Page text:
A (not so micro) travel in the wildest Russian nature

It takes 1 day and 10 hours to get to Murmansk from Moscow by train. The journey is long but it gets very interesting with all the people hopping on and off along the way. Murmansk is the port city in the far northwest part of Russia situated over 2° north of the Arctic Circle and 150 km from Norway. 
I have decided to go there over the winter holidays to experience real arctic winter and visit the furthest Russian settlement over there – Teriberka located on the Barents sea coast. It takes 4 hours by car to get there from Murmansk if you are lucky. There is only one road connecting both places and if it’s snowing hard, the chances to get buried literally in the middle of a white cold desert are very high. I found a local man from the settlement who agreed to give me a ride from Murmansk and be my guide. We started journey at 6 am as the light day starts around 11 am and finishes around 4 pm there.

My guide told me what I need to take with me in case we would be stuck in the middle of the tundra and after a short prayer we started our journey. Half an hour after leaving Murmansk it’s easy to notice how nature changes as we get closer to the coast.  Trees become shorter and shorter turning into dwarfish bushes, stone hills turn into endless plains and white space. The human eye is no longer able to distinguish the sky and the ground. We drove according to the local navigation system – it’s a 7 to 10 meters long metal red sticks sticking out on the sides of the road every 500 meters. Those should indicate you if you are still on the road. I asked for a short stop just to make sure that what was seeing was real. I got off the car, made several steps next to the road and felt complete weightlessness. Snow swirled in all directions, the color of the sky and ground formed an endless dome in which the time itself froze.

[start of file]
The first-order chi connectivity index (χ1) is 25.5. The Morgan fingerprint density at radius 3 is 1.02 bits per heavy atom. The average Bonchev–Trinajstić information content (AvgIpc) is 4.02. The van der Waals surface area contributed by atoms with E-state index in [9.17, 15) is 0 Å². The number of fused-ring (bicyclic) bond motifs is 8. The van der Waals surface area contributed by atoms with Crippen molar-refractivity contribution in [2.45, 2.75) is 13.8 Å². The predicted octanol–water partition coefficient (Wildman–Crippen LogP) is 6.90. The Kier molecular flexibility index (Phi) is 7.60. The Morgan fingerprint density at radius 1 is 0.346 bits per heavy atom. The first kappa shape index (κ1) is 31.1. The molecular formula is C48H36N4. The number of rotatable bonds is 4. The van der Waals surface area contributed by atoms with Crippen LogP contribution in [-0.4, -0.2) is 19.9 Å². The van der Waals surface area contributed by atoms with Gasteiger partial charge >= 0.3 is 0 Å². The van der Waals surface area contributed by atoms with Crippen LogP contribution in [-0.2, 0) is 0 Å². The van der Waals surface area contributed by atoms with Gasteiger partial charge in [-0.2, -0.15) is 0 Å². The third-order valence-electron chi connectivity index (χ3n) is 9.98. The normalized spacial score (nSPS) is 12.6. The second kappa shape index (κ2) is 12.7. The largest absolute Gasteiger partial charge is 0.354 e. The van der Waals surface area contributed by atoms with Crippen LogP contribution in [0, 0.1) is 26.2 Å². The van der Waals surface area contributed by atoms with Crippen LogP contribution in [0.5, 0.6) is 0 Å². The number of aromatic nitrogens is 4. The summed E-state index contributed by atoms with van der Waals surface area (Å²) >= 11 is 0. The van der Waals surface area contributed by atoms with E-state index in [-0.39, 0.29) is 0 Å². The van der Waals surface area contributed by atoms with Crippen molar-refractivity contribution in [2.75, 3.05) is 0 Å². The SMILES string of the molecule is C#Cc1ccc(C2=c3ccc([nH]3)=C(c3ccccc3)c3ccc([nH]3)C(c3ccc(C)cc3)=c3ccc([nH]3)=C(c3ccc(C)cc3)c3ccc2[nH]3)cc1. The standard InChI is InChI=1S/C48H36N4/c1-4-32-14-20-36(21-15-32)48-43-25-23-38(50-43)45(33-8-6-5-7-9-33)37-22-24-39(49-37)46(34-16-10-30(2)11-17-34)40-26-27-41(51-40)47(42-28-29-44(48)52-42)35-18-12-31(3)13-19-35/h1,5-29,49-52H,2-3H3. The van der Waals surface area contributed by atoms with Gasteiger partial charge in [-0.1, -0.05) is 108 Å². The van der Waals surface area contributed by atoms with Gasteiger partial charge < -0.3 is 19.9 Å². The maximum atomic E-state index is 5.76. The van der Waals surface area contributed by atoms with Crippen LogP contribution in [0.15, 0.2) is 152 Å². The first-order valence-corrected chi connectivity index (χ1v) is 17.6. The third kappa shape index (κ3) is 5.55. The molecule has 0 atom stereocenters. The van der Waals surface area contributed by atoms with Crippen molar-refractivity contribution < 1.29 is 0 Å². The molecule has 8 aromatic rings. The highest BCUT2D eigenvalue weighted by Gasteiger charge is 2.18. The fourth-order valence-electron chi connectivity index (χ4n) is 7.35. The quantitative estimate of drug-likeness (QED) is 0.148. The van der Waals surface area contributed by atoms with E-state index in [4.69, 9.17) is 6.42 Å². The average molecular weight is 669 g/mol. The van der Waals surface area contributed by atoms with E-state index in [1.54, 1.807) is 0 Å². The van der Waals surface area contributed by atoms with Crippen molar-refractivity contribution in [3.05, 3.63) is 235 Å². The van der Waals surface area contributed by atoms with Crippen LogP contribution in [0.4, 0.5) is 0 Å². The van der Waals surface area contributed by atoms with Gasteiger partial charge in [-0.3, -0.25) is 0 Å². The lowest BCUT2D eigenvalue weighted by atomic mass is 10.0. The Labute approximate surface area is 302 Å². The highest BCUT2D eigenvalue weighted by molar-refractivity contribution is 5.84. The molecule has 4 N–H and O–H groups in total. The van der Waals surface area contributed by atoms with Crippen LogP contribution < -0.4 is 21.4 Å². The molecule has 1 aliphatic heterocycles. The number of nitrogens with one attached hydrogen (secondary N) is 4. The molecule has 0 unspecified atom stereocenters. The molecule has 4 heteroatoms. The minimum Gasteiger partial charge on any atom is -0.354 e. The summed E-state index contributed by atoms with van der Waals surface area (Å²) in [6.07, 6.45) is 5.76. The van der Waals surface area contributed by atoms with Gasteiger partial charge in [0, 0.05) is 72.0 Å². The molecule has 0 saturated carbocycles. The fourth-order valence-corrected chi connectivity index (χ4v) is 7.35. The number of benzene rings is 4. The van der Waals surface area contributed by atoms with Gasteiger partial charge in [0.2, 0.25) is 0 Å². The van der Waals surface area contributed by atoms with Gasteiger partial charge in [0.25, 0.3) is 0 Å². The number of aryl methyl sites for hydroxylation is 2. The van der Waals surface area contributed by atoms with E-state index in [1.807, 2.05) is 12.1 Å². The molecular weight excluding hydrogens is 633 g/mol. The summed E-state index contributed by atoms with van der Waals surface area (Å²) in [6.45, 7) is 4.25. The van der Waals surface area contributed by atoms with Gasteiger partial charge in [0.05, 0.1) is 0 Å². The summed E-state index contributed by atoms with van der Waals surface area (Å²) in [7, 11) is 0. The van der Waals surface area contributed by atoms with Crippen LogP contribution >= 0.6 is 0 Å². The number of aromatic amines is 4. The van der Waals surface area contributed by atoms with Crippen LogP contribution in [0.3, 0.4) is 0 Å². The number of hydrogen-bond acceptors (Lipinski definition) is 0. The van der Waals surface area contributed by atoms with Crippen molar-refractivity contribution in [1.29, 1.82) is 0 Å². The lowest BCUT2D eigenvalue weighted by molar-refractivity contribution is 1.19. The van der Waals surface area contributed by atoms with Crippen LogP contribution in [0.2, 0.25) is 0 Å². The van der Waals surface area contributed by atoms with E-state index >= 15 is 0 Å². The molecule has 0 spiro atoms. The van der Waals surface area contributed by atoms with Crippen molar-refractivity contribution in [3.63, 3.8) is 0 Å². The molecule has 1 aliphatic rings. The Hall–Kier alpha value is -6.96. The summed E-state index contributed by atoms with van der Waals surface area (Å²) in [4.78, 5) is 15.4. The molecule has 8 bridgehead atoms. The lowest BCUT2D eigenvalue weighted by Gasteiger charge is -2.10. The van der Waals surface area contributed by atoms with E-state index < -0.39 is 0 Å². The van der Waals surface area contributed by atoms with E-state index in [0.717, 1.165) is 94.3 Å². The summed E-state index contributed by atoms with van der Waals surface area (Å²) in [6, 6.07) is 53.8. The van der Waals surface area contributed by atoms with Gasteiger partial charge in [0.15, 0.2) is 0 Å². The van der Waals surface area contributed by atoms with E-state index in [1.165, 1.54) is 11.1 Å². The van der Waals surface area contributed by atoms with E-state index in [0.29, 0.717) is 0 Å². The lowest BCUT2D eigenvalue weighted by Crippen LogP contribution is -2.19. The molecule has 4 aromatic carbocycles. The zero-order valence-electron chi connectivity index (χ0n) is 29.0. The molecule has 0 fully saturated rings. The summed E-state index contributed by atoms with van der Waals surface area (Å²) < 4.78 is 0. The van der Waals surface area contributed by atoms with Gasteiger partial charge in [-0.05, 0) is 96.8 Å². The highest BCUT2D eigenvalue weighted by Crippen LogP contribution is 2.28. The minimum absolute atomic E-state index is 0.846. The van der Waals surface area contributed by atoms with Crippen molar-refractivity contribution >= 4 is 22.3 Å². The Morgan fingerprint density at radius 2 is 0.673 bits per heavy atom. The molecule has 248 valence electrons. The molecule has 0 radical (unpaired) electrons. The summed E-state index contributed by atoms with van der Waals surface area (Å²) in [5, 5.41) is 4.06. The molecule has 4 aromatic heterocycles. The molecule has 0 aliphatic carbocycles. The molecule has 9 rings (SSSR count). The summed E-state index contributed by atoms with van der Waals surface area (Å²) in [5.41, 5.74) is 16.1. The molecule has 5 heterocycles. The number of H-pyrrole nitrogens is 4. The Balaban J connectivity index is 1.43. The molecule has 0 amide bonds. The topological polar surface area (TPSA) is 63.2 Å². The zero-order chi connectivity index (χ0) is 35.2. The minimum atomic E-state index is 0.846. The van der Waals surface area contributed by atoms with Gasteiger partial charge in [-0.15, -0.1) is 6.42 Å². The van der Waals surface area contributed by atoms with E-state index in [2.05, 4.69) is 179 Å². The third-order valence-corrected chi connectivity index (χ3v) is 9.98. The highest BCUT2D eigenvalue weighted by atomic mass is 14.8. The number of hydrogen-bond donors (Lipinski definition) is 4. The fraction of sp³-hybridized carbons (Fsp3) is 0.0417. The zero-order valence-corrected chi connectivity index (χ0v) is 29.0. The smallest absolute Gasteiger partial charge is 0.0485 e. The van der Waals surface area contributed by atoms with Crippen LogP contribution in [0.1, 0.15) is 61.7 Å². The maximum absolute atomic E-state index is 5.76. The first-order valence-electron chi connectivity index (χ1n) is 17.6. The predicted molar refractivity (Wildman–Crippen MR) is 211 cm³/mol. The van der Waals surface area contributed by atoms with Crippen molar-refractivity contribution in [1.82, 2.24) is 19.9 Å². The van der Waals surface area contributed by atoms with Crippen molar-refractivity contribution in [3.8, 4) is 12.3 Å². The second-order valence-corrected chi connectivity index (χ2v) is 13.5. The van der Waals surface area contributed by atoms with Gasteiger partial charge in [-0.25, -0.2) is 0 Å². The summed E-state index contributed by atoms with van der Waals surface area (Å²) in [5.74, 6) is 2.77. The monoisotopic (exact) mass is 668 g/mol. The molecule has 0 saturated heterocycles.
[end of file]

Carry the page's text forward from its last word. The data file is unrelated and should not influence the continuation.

Three hours after we reached Teriberka – a settlement with several 5 story high houses, a restaurant, a shop, a post office and the cemetery of old abandoned ships. But the most beautiful part is the beach with the mighty waves of Barents Sea and petrels circling above it. Stunning. Still. Literally, it felt like I had reached the end of the Earth. It was – 26 but the temperature was not a problem, the problem was the wind and precipitation that changes every ten minutes. Humidity is high and at some point even special winter clothing is not helping. My guide offered me tea and after a short break indoors we took a snowmobile to explore the area. We crossed a frozen lake and moved uphill to take a look over the whole bay.

Interestingly, one beach of the settlement has sand, another is dotted with round boulders called dragon eggs. Here and there one can see whale bones washed shore. In spite of the chilly weather I have met the warmest people there, open, helpful, and cheerful. Still it was hard to imagine how they manage to live there and be happy. And as I was watching the last glare of light and leaving the settlement behind, I thought about the nature of happiness and stillness of mind that this unforgettable journey gave me.

Saida Ibrahimava (Murmansk, Russia)

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